Red Herring Focusing Offline
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According to an internal memo penned by Red Herring execs and subsequently leaked to Reuters, the privately held dot-com start-up plans to layoff 25 employees or roughly 7% of its workforce. The belt-tightening is largely a result of modest overlap associated with Red Herring's recent land-grab of online financial data firm StockMaster.com.
Red Herring's interim CEO and co-founder Christopher Alden also cited a general slowdown in ad sales on the company's Web site as the culprit for the layoffs. This latest move is seen as an opportunity to consolidate some of Red Herring's online and offline operations. In a nutshell, Redherring.com isn't nearly the moneymaker that Red Herring, the magazine, is on the newsstands.
Red Herring's print publication is starting to look more like a Computer Shopper Guide on steroids than your average tech rag. The company is stuffing its magazine with more ads than articles these days, with a portly 600-plus pages each month. What's more, Red Herring has immediate plans to bump its monthly circulation to a more lucrative bi-monthly distribution.
That's a surefire sign that the print magazine is a cash cow, and the recent layoffs likely point to the online venture as a money-losing porker. While Redherring.com does a top-notch job of covering the Silicon Valley beat, the site has really taken a beating from the fallout in tech stocks. The Web property originally staked the larger part of its focus on venture capital news and the new issues market two areas that have been deader than disco since mid-April.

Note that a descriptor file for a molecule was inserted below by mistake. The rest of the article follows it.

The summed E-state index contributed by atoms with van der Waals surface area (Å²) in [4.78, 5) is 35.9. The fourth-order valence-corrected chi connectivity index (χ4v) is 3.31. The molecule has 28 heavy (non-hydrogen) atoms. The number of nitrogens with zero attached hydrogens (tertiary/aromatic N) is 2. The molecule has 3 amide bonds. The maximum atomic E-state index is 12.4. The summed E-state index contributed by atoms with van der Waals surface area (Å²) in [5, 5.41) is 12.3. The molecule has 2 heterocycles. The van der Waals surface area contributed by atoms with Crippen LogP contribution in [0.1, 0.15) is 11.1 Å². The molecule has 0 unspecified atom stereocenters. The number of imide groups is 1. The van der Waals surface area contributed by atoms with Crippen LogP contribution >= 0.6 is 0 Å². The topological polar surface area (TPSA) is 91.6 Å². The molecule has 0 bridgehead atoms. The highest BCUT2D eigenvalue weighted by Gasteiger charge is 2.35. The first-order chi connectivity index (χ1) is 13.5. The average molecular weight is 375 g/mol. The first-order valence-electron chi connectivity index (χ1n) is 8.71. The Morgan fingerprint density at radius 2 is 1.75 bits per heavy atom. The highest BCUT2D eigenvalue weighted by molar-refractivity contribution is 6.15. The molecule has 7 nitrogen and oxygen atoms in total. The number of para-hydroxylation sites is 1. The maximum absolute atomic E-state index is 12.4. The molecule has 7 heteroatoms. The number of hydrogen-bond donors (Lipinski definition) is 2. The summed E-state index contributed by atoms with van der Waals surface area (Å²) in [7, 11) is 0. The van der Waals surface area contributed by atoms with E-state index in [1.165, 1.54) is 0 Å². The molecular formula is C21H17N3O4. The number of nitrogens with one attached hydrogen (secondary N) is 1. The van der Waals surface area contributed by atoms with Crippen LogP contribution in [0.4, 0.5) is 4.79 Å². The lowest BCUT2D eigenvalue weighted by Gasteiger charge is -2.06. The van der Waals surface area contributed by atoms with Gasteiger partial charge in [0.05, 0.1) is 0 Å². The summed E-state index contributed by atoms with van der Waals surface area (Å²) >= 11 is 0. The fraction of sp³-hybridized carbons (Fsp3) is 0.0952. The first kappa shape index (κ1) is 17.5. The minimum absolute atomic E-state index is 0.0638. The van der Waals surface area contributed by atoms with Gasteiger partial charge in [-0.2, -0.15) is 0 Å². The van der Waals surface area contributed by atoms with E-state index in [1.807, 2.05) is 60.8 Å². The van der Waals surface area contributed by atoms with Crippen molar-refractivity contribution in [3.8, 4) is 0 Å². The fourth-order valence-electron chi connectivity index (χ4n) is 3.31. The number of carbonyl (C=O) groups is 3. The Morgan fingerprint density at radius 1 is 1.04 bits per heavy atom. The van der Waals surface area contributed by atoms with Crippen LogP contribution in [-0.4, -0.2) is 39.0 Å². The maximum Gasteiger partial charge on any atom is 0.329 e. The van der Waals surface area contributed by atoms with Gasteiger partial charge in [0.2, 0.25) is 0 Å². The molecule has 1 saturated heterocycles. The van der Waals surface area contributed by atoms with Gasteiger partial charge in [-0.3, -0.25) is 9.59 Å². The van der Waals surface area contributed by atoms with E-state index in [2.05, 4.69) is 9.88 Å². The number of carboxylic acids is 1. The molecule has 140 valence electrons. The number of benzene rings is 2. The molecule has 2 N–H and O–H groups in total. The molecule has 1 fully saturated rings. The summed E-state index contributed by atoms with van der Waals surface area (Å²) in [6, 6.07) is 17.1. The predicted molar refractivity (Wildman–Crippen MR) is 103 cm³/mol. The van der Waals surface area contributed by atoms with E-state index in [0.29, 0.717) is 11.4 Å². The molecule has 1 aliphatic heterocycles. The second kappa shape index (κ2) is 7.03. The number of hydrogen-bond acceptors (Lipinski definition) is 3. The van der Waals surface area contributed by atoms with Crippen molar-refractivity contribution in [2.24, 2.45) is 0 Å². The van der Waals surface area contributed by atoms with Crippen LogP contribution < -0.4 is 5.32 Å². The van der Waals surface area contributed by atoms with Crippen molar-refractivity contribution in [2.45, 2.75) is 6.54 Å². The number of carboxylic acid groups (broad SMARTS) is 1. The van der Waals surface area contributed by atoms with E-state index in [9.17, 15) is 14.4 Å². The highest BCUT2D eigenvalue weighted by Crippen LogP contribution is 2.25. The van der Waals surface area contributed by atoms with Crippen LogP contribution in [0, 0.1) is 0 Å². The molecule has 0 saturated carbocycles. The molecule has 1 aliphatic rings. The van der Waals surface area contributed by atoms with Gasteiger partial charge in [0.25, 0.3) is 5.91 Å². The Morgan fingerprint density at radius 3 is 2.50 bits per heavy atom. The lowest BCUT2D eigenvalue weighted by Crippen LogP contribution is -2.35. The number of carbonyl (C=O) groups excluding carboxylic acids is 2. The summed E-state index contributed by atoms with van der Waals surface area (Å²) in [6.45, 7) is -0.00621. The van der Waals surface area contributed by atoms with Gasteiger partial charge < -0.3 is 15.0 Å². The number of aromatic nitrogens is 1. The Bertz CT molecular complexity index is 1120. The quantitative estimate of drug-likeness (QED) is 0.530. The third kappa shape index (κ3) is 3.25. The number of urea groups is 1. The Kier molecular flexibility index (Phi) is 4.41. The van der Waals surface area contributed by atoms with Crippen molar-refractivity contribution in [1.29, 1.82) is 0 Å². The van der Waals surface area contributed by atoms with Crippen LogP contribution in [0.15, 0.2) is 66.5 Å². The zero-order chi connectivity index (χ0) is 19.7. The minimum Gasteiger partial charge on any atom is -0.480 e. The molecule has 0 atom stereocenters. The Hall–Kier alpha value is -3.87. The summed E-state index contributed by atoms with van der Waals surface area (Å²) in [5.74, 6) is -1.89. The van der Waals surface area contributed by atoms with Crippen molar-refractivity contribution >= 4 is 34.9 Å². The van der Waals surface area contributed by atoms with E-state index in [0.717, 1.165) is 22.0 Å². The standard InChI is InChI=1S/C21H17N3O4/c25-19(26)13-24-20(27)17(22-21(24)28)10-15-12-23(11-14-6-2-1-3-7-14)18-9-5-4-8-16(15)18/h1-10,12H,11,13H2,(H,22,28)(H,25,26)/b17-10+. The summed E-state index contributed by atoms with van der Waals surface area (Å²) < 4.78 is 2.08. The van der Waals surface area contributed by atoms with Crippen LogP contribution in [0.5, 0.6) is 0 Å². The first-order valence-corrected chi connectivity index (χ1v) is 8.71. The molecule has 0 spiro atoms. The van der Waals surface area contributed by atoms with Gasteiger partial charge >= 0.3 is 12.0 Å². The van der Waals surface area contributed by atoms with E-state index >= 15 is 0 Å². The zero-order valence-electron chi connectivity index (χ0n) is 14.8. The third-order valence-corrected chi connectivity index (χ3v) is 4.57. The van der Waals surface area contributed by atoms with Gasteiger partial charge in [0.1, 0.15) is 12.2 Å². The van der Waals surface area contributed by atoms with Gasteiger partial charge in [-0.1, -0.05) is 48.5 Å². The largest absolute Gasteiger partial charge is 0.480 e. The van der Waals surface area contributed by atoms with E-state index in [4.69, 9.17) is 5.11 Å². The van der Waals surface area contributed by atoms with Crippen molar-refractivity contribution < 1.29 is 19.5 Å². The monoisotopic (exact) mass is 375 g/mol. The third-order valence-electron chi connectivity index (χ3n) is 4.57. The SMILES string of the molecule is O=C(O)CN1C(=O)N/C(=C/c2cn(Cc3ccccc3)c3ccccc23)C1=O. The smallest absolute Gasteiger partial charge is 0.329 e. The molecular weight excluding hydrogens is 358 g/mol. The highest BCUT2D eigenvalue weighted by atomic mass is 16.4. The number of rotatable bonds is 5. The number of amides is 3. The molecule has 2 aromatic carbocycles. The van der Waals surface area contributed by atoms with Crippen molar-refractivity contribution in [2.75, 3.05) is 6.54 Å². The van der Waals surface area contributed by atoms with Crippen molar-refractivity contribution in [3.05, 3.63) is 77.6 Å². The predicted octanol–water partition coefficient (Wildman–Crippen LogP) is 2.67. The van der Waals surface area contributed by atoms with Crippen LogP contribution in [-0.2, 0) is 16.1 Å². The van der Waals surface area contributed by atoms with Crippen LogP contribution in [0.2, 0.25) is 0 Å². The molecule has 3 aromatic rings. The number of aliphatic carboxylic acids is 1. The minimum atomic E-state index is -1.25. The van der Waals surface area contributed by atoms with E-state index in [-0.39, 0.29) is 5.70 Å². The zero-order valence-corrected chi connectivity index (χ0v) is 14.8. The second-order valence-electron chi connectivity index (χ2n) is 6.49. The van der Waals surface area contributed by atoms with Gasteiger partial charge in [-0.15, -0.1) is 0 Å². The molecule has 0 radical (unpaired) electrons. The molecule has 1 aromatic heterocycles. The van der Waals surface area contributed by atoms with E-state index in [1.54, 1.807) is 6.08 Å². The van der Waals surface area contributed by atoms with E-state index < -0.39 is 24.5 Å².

charmed beginnings and moonshot debut on Wall Street in late 1998. But the company's lowly share price these days is almost curiously representative of how anemic the once-hot IPO and VC markets have become. While there are signs that investor pessimism is finally reaching an inflection point, and both IPOs and the VC industry should enjoy brighter days ahead, much of the previously ultra-frothy speculation seems absent that made both areas so sexy and wildly popular with armchair investors.
Quite frankly, Red Herring's beefy offline brand competes much better with a handful of newsstand rivals than the company's narrow online brand. The magazine launched back in 1993, a few years after graybeards Upside and Wired. These days there are more than enough Internet and tech start-ups favoring paper advertising as a means to boost branding efforts. While there are a bevy of magazine newcomers competing for ad dollars including Business 2.0, Fast Company, and eCompany, the number is nowhere near the army of online me-too competitors that occupy space alongside the likes of Redherring.com.
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